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Kissing Gourami – Helostoma temminkii


Kissing Gourami

Gouramis originate in Asia and have a form of lung which enables them to breathe air and make nests from bubbles. The Kissing Gourami, however, is not a bubble-nester.

Is the Kissing Gourami a good community fish? The Kissing Gourami grows to be around 12 inches in length and will require an aquarium of at least 75 gallons. Typically it will live for more than 7 years and can live for over 20 years so this is not a fish for the novice aquarist.

Origins of the Kissing Gourami

The Kissing Gourami originates from southeast Asia ranging from Thailand to Indonesia.

Key Facts

CategoryKey Facts
Common name(s)Kissing Gourami
Scientific nameHelostoma temminkii
FamilyHelostomatidae
Originate fromSoutheast Asia ranging from Thailand to Indonesia
Care requiredWill acclimatize to a wide range of water types
TemperamentBest kept in large-species tank
Colour & FormSilver, perhaps with pink or green tinge
Lifespan7 to 20 years
Adult sizeUp to 12 inches
DietOmnivorous
Aquarium size75 gallon minimum
Compatible withLarge species
Avoid keeping withSmall species
BreedingEgg-scatterer – eggs float to surface and adhere to floating leaves, etc.
Water temp75 – 82 Fahrenheit
Water pH6.8 to 8.5
Water hardness (dGH or dH)5 to 30 dGH

Characteristics of the Kissing Gourami

As you can see, the Kissing Gourami is a beautiful fish. It can grow to around 12 inches in size so will require a tank of at least 75 gallons in size, preferably even bigger. The Kissing Gourami is omnivorous and will take live and flaked food as well as scraping algae off rocks. The Kissing Gourami will live to around seven years of age but could well live for over twenty years.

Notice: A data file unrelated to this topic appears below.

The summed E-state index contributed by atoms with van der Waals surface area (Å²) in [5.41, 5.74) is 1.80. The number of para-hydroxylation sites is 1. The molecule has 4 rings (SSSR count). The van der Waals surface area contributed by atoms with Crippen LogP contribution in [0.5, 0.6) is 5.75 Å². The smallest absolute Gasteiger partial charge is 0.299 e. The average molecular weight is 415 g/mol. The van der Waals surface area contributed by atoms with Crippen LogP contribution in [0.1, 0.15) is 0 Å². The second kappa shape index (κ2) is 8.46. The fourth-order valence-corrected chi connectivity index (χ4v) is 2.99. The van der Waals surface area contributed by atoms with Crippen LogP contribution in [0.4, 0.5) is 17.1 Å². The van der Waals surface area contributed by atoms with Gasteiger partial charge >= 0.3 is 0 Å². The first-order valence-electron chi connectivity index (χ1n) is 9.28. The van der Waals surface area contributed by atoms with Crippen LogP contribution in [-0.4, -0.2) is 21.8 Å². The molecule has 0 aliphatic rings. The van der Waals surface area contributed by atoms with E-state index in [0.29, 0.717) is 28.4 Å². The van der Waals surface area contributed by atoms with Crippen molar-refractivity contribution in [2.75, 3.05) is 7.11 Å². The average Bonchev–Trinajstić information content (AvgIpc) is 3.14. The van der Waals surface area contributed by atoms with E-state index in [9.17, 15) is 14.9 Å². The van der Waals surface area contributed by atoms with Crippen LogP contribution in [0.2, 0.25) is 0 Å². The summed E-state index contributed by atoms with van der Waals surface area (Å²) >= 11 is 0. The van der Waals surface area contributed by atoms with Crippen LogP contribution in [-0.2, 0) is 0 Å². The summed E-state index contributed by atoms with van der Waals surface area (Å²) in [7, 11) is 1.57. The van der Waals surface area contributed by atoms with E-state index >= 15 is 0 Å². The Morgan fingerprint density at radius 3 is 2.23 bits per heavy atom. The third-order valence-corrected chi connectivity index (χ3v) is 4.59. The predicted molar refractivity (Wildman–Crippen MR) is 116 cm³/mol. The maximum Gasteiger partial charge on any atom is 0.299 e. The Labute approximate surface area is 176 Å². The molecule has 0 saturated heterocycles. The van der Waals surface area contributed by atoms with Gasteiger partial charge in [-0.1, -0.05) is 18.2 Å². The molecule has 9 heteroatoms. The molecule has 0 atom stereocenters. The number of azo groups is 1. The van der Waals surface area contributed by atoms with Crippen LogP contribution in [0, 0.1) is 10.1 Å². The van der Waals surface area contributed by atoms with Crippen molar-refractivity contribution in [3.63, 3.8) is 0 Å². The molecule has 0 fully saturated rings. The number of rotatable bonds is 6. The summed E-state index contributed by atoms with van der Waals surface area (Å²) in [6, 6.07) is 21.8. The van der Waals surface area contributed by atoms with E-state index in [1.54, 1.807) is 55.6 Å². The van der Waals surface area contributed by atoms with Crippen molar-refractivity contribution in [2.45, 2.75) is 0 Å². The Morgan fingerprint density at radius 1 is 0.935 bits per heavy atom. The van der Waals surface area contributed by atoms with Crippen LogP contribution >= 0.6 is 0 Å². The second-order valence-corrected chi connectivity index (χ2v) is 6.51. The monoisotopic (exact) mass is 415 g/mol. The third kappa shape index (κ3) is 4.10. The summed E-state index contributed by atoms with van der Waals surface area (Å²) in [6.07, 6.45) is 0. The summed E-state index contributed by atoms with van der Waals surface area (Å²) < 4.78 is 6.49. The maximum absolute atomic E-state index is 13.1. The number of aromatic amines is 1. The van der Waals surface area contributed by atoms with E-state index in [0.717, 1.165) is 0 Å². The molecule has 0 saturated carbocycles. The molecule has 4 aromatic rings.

Kissing Gourami - Pair

The Kissing Gourami is typically silver in colour but the ridging of the scales can make it look as though it has horizontal stripes of silver and black when caught in the right light. That said, there are three main colour variations of this fish: a pink or flesh-coloured form; a silver-green form (known as the “green kisser;”) and a mottled variety. The pink variation does not occur frequently in nature and is the result of a reduction in pigmentation (known as leucism). This characteristic has been selectively bred for by the aquarium trade.

Kissing Gouramis kept in an appropriately sized aquarium are a graceful and beautiful addition. Kissing Gouramis should only be kept with medium-sized to larges fishes otherwise they may consider small fishes as prey. Kissing Gouramis can be somewhat aggressive and have been observed ramming the flanks of other fishes so this characteristic should be looked out for and, if seen, the offending fish should be removed from that tank, if possible.

Kissing Gouramis are extremely fascinating to watch. They tend to occupy the area of the tank from the top to the middle but will venture to all parts of the tank on occasion.

Much of the time, Kissing Gouramis tend to move slowly and purposefully. A well-planted tank is recommended so that your Kissing Gouramis can move around in the vegetation and, of course, browse algae if they so choose.

Kissing Gourami – Video